We organize and share information to prevent hazards associated with ag confined spaces.
The website (www.agconfinedspaces.org) was developed by Purdue University’s Agricultural Safety and Health Program. It provides an archive for the annual summaries of injuries and fatalities associated with agricultural confined spaces and provides access to resources for those conducting safety and health training related to agricultural confined spaces. The site originally focused on grain storage and handling hazards, but has been expanded to address other types of confined spaces found in agricultural workplaces. In 2014, the site was redesigned, expanded, and promoted nationally, with support from a Susan Harwood Training Grant from the U.S. Department of Labor. Additional revisions were made in 2022 to expand the Frequently Asked Questions section, adding a glossary of terms, and make other updates. Your assistance in providing information on injuries or fatalities involving agricultural confined spaces, or new resources, would be greatly appreciated.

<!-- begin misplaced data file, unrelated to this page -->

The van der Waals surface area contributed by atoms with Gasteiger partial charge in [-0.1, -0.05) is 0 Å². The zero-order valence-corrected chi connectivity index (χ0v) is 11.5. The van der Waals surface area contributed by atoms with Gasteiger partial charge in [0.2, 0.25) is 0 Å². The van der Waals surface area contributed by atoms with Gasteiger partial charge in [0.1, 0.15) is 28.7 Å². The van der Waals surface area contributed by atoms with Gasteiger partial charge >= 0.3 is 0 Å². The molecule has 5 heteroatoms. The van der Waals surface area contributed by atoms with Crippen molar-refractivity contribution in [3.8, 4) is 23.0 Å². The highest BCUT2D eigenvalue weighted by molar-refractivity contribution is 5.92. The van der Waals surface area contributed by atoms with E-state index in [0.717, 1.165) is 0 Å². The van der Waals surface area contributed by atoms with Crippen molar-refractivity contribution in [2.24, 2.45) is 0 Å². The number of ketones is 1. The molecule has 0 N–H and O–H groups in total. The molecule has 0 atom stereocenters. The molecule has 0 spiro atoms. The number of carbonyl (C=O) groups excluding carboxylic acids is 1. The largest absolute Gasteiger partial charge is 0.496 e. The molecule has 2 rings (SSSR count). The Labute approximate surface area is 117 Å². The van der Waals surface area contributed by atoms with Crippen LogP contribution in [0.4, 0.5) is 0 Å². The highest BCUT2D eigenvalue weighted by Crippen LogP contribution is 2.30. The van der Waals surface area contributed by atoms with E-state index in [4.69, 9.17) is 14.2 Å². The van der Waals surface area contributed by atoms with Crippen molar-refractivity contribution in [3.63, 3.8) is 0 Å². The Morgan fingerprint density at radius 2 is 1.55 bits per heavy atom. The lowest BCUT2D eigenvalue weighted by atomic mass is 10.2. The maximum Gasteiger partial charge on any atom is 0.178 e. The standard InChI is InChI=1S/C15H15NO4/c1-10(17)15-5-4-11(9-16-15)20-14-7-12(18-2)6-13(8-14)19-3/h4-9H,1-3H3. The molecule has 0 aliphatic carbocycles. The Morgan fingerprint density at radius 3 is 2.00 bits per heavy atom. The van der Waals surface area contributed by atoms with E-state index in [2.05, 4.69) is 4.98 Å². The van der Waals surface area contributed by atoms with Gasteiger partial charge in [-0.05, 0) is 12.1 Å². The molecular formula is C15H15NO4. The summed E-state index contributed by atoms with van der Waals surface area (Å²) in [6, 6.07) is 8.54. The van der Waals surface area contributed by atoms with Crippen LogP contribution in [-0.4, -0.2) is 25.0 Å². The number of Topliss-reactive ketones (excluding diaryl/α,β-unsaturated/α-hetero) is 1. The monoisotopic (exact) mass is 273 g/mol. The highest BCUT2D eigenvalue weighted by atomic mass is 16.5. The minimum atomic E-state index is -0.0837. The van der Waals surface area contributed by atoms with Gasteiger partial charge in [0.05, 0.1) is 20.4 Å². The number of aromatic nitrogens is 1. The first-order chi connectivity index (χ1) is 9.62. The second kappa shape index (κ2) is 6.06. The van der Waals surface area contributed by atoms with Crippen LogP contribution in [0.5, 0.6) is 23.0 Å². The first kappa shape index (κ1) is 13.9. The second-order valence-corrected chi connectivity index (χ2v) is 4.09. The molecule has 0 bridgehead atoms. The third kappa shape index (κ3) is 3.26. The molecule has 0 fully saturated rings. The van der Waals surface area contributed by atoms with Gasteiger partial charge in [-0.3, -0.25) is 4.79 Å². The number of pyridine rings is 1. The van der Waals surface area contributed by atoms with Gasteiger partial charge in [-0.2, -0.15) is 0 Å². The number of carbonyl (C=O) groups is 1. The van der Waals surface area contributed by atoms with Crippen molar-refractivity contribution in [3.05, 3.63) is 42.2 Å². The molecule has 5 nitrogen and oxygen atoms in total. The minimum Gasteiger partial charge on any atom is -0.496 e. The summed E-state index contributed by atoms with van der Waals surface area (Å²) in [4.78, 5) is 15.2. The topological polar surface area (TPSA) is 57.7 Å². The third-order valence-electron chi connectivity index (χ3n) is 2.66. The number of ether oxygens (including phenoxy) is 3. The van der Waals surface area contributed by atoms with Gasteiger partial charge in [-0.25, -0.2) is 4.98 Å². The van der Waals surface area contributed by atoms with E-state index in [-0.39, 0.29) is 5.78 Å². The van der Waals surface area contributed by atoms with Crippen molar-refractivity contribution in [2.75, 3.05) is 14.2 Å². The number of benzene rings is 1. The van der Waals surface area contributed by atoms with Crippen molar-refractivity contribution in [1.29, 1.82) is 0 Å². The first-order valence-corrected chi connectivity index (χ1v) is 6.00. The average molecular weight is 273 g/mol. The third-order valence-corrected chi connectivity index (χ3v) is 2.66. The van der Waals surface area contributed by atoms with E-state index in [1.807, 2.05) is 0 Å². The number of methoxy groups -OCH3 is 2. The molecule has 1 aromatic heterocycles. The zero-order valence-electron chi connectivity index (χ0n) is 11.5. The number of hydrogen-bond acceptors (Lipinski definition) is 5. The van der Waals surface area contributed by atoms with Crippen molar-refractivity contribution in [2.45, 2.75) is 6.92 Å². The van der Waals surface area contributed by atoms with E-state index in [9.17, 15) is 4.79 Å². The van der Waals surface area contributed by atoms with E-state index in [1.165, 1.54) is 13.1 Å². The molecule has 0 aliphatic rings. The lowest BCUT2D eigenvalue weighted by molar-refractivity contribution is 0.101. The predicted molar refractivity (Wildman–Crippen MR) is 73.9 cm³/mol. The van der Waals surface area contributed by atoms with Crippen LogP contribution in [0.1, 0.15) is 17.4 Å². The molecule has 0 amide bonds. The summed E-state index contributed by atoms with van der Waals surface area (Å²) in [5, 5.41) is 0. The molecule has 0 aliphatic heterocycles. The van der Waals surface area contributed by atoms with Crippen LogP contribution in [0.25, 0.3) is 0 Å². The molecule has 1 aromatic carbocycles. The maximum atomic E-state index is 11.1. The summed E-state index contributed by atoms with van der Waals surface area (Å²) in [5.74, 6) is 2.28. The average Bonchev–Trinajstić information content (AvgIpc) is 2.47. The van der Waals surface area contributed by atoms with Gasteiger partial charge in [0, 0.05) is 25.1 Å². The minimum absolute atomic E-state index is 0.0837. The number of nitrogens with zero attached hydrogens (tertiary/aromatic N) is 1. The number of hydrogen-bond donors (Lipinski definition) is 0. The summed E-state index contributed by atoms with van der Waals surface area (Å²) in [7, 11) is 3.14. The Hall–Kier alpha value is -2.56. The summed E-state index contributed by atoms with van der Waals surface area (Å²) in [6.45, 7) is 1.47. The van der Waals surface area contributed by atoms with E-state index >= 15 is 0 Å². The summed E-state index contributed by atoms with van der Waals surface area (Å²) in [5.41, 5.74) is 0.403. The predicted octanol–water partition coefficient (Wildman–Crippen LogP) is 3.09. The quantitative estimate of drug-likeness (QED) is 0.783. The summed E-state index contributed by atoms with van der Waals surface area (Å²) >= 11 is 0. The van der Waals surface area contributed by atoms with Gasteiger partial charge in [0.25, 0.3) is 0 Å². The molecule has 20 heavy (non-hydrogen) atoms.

Since the 1970’s, Purdue University’s Agricultural Safety and Health Program (PUASHP) has been documenting and investigating injuries and fatalities involving grain storage and handling facilities at both commercial and on-farm locations. In 2014, with support from the U.S. Department of Labor, the effort was expanded to include incidents involving grain transport vehicles; injuries occurring inside of confined spaces due to exposure to toxic environments, powered mechanical components, such as augers; and, falls in and around confined spaces. In addition, information was included on incidents involving other types of agricultural confined spaces including forage storage tower silos, bunk silos, liquid storage tanks, and manure storage facilities and equipment. Data documented from these incidents have been coded and stored in the Purdue Agricultural Confined Space Incident Database (PACSID), and summarized annually.
The findings have been clear, the hazards associated with agricultural confined spaces have historically been, and continue to be, a significant threat to agricultural workers. This threat has been well documented by Field, (1979); Schwab, (1985); Kingman (2001 and 2003); Beaver, (2007); Roberts, (2010); Riedel, (2013); Issa, (2013 and 2014); Cheng, (2016); and Nour, (2018, 2020, 2021, and 2022). Each year incidents involving confined spaces found in agricultural workplaces are directly impacting the lives of hundreds of workers and their families. Of special concern is that approximately one out of five victims are children or young and beginning workers. PUASHP will continue to give attention to this problem in order to encourage the adoption of needed prevention measures.